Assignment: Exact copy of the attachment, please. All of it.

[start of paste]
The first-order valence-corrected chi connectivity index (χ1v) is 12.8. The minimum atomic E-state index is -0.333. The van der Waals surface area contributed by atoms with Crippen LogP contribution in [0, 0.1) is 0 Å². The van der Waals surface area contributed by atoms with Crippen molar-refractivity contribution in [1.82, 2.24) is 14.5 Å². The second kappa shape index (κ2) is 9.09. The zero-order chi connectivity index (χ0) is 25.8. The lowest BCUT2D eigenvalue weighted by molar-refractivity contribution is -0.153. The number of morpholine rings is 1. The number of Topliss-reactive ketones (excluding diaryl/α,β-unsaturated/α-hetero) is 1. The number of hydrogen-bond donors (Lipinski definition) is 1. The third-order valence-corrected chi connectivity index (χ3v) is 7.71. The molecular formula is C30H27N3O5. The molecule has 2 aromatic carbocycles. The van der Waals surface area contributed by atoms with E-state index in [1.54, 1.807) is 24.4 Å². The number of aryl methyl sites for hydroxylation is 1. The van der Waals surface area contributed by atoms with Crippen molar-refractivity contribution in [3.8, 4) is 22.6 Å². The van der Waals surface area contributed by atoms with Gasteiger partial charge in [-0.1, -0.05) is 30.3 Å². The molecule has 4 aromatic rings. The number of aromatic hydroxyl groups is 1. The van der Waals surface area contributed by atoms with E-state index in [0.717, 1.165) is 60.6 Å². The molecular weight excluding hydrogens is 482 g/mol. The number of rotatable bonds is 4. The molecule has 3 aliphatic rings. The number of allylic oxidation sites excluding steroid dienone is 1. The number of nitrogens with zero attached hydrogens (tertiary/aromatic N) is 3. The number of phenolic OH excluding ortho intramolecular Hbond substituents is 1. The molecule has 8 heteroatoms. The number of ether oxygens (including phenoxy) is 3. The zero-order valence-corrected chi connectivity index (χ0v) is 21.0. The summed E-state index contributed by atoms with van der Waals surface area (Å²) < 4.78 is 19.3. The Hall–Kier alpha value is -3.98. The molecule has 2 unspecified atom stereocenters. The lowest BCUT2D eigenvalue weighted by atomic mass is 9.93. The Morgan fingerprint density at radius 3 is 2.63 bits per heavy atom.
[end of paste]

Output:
The first-order valence-corrected chi connectivity index (χ1v) is 12.8. The minimum atomic E-state index is -0.333. The van der Waals surface area contributed by atoms with Crippen LogP contribution in [0, 0.1) is 0 Å². The van der Waals surface area contributed by atoms with Crippen molar-refractivity contribution in [1.82, 2.24) is 14.5 Å². The second kappa shape index (κ2) is 9.09. The zero-order chi connectivity index (χ0) is 25.8. The lowest BCUT2D eigenvalue weighted by molar-refractivity contribution is -0.153. The number of morpholine rings is 1. The number of Topliss-reactive ketones (excluding diaryl/α,β-unsaturated/α-hetero) is 1. The number of hydrogen-bond donors (Lipinski definition) is 1. The third-order valence-corrected chi connectivity index (χ3v) is 7.71. The molecular formula is C30H27N3O5. The molecule has 2 aromatic carbocycles. The van der Waals surface area contributed by atoms with E-state index in [1.54, 1.807) is 24.4 Å². The number of aryl methyl sites for hydroxylation is 1. The van der Waals surface area contributed by atoms with Crippen molar-refractivity contribution in [3.8, 4) is 22.6 Å². The van der Waals surface area contributed by atoms with Gasteiger partial charge in [-0.1, -0.05) is 30.3 Å². The molecule has 4 aromatic rings. The number of aromatic hydroxyl groups is 1. The van der Waals surface area contributed by atoms with E-state index in [0.717, 1.165) is 60.6 Å². The molecular weight excluding hydrogens is 482 g/mol. The number of rotatable bonds is 4. The molecule has 3 aliphatic rings. The number of allylic oxidation sites excluding steroid dienone is 1. The number of nitrogens with zero attached hydrogens (tertiary/aromatic N) is 3. The number of phenolic OH excluding ortho intramolecular Hbond substituents is 1. The molecule has 8 heteroatoms. The number of ether oxygens (including phenoxy) is 3. The zero-order valence-corrected chi connectivity index (χ0v) is 21.0. The summed E-state index contributed by atoms with van der Waals surface area (Å²) < 4.78 is 19.3. The Hall–Kier alpha value is -3.98. The molecule has 2 unspecified atom stereocenters. The lowest BCUT2D eigenvalue weighted by atomic mass is 9.93. The Morgan fingerprint density at radius 3 is 2.63 bits per heavy atom.